But if we must remain ignorant of the exact nature and timing of the Final Victory of God why bother with today’s Gospel lesson? Because, friends, the End of Days has in fact come—for us--right here, right now. The words of Christ we just heard resonate with our own time just as much as they do with Judgment Day. Can anyone who is aware of the present assault on the Catholic faith and apostolic order of Christ’s Church doubt that we are seeing a “desolating sacrilege set up where it ought not to be”? Or travel to Barnes & Noble and examine the “Spirituality” section. You will find a legion of books laying out the author’s vision of the “historical Jesus,” a man-made Jesus that invariably suits the tenor of our times better than the Word-made-Flesh we meet in the Holy Scriptures. Brothers and sisters, “if anyone says to you, … 'Look! Here is the Messiah!' or 'Look! There he is!'--do not believe it. False messiahs and false prophets will appear … to lead astray, if possible, the elect.” Never were truer words spoken. Twenty-first century America specializes in the “desolating sacrilege” business!

But--thanks be to God!--for you and me the Lord has cut short these days. For those who have repented and believed the Good News, those regenerated by the Holy Spirit in Baptism and marked as Christ’s own forever have slipped the shackles of this present age. The rules of “the world that is passing away” no longer quite apply. We are still in that world, but we are no longer of it. We still taste of death but we do not truly die, “for the hour is coming and now is when the dead will hear the voice of the Son of God, and those who hear will live.” With Christ’s call to us the present and the future are collapsed into one, and the result is eternal life. The Lord’s gift of eternal life both transcends time and brings about its consummation, for what we call “the End of Time” is simply another name for “the goal of history.” And the ultimate goal of history was ordained by God before the foundation of the world: we were destined to abide with Him in blessedness forever through Christ Jesus our Lord.

In a few minutes we will commemorate God’s supreme act of love when our Savior poured out His life for us on the cross, cutting short our days of separation from the Source of Life. The sacrifice of Calvary was one moment in history, but it is also beyond time. Even now Christ our Lord is offering Himself up for us before the throne of glory, and he will do so eternally. And as Christ pours out His precious Body and Blood for us again in the Blessed Sacrament today, God’s inexaustible love is made manifest again in time. This morning at St. Laurence history reaches its climax when Father _____ re-presents Christ’s once-for-all sacrifice and we are reunited with our Creator by taking the substance of the One through whom all things were made into our souls and bodies. There is no such thing as “just another Mass,” for at every Eucharist “the end of the age has come, the goal of history has been realized.”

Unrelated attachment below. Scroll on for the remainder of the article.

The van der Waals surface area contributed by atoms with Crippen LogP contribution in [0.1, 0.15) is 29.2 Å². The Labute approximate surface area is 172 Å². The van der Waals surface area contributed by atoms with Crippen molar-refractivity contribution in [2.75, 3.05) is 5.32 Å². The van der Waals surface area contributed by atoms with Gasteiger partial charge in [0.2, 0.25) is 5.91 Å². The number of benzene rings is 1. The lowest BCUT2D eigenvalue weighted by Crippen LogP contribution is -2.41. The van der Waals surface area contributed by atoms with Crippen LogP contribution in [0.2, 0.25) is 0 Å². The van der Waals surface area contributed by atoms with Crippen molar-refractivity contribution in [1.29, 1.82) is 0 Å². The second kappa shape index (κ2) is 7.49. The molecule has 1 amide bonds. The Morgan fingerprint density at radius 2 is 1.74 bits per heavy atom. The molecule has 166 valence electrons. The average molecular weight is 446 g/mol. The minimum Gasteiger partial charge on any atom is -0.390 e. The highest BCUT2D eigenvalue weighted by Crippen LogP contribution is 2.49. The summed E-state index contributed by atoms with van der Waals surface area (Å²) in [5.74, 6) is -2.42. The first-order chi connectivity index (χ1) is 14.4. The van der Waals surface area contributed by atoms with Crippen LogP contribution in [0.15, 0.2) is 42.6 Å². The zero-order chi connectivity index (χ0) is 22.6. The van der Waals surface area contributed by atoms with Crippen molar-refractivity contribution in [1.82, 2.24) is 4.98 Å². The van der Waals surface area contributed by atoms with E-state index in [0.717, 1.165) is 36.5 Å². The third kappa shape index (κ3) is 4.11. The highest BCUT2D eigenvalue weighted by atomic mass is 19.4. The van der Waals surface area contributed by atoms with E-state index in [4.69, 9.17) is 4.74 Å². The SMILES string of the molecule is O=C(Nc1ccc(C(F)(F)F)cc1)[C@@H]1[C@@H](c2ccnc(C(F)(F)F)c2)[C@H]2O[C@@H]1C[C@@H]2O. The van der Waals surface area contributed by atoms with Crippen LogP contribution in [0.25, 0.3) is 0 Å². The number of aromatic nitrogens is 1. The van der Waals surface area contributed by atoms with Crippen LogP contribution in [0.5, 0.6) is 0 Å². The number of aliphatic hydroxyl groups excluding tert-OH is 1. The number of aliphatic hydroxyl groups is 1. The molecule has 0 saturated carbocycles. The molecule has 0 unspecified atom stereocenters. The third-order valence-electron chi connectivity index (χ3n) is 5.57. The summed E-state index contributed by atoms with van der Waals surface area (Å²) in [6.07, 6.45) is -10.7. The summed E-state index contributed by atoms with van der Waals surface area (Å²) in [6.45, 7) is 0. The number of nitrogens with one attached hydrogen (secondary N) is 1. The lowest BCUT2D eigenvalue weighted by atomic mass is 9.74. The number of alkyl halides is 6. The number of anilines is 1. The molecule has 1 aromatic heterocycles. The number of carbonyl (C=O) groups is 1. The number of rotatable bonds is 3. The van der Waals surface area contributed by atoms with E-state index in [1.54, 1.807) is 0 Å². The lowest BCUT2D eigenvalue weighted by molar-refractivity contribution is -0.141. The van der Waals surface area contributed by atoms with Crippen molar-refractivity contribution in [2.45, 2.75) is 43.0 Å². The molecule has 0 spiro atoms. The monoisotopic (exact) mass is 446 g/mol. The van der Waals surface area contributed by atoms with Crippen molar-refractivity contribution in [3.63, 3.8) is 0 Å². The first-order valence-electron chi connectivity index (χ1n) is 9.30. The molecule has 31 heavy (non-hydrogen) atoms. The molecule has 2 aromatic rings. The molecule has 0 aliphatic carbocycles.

This altar is a place where time and eternity intersect, where the commonplace and the sacred meet. If we have eyes to see it, Here is Jacob’s ladder, where angels and archangels and all the company of heaven descend to sing the Sanctus with us. Here is Mount Sinai, where the people of God are forged by the blood of the covenant. Here is the blood-soaked wood of Calvary and the bare stone slab of Easter. Here is the Judgment Seat of Christ and the Lamb’s Book of Life. Here is the Heavenly Banquet and “the medicine of immortality”. The altar of the Living God is a singular place where time as we know it loses its meaning and the barrier between this world and the next becomes tissue paper thin. On this altar the whole of salvation history is brought to a point of radiant intensity and the most precious substance imaginable—the very blood of God—enters time and space. And there is enough genuine Life in one drop of that precious blood to empty every grave on the planet.

No wonder Daniel tells us today that the righteous “who sleep in the dust” will shine like stars through faith! Who wouldn’t shine in the presence of such glory? Let us all treasure up that in our hearts as our Reverend Fathers raise the chalice and host, and we behold the Lamb of God, the Savior of the world, the climax of history, and the End of Days. Come, let us adore Him. In the name of the Father, and of the Son, and of the Holy Spirit. Amen.